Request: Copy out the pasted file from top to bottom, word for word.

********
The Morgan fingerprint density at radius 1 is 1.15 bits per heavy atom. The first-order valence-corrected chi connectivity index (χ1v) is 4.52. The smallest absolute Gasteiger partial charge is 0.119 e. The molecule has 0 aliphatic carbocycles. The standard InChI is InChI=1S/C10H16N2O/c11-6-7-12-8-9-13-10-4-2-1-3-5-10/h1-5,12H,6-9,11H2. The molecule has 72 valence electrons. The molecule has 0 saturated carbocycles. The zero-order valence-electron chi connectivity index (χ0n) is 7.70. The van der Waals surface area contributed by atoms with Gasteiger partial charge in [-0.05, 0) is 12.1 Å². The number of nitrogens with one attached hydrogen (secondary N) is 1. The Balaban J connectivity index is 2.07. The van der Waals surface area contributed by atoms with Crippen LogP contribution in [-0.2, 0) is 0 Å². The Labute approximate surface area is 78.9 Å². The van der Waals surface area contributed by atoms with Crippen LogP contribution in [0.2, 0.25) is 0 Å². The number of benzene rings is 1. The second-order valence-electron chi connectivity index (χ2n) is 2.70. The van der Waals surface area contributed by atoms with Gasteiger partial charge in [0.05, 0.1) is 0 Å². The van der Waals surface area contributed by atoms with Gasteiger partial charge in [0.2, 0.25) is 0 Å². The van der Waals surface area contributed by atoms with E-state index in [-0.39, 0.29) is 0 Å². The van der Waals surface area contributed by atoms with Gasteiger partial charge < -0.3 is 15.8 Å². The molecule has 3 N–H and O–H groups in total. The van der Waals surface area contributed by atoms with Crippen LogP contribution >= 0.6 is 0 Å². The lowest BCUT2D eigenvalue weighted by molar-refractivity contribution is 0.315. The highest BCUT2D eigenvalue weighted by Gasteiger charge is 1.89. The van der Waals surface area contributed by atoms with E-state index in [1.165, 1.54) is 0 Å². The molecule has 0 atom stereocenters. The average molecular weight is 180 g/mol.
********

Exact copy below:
The Morgan fingerprint density at radius 1 is 1.15 bits per heavy atom. The first-order valence-corrected chi connectivity index (χ1v) is 4.52. The smallest absolute Gasteiger partial charge is 0.119 e. The molecule has 0 aliphatic carbocycles. The standard InChI is InChI=1S/C10H16N2O/c11-6-7-12-8-9-13-10-4-2-1-3-5-10/h1-5,12H,6-9,11H2. The molecule has 72 valence electrons. The molecule has 0 saturated carbocycles. The zero-order valence-electron chi connectivity index (χ0n) is 7.70. The van der Waals surface area contributed by atoms with Gasteiger partial charge in [-0.05, 0) is 12.1 Å². The number of nitrogens with one attached hydrogen (secondary N) is 1. The Balaban J connectivity index is 2.07. The van der Waals surface area contributed by atoms with Crippen LogP contribution in [-0.2, 0) is 0 Å². The Labute approximate surface area is 78.9 Å². The van der Waals surface area contributed by atoms with Crippen LogP contribution in [0.2, 0.25) is 0 Å². The number of benzene rings is 1. The second-order valence-electron chi connectivity index (χ2n) is 2.70. The van der Waals surface area contributed by atoms with Gasteiger partial charge in [0.05, 0.1) is 0 Å². The van der Waals surface area contributed by atoms with Gasteiger partial charge in [0.2, 0.25) is 0 Å². The van der Waals surface area contributed by atoms with E-state index in [-0.39, 0.29) is 0 Å². The van der Waals surface area contributed by atoms with Gasteiger partial charge < -0.3 is 15.8 Å². The molecule has 3 N–H and O–H groups in total. The van der Waals surface area contributed by atoms with Crippen LogP contribution >= 0.6 is 0 Å². The lowest BCUT2D eigenvalue weighted by molar-refractivity contribution is 0.315. The highest BCUT2D eigenvalue weighted by Gasteiger charge is 1.89. The van der Waals surface area contributed by atoms with E-state index in [1.165, 1.54) is 0 Å². The molecule has 0 atom stereocenters. The average molecular weight is 180 g/mol.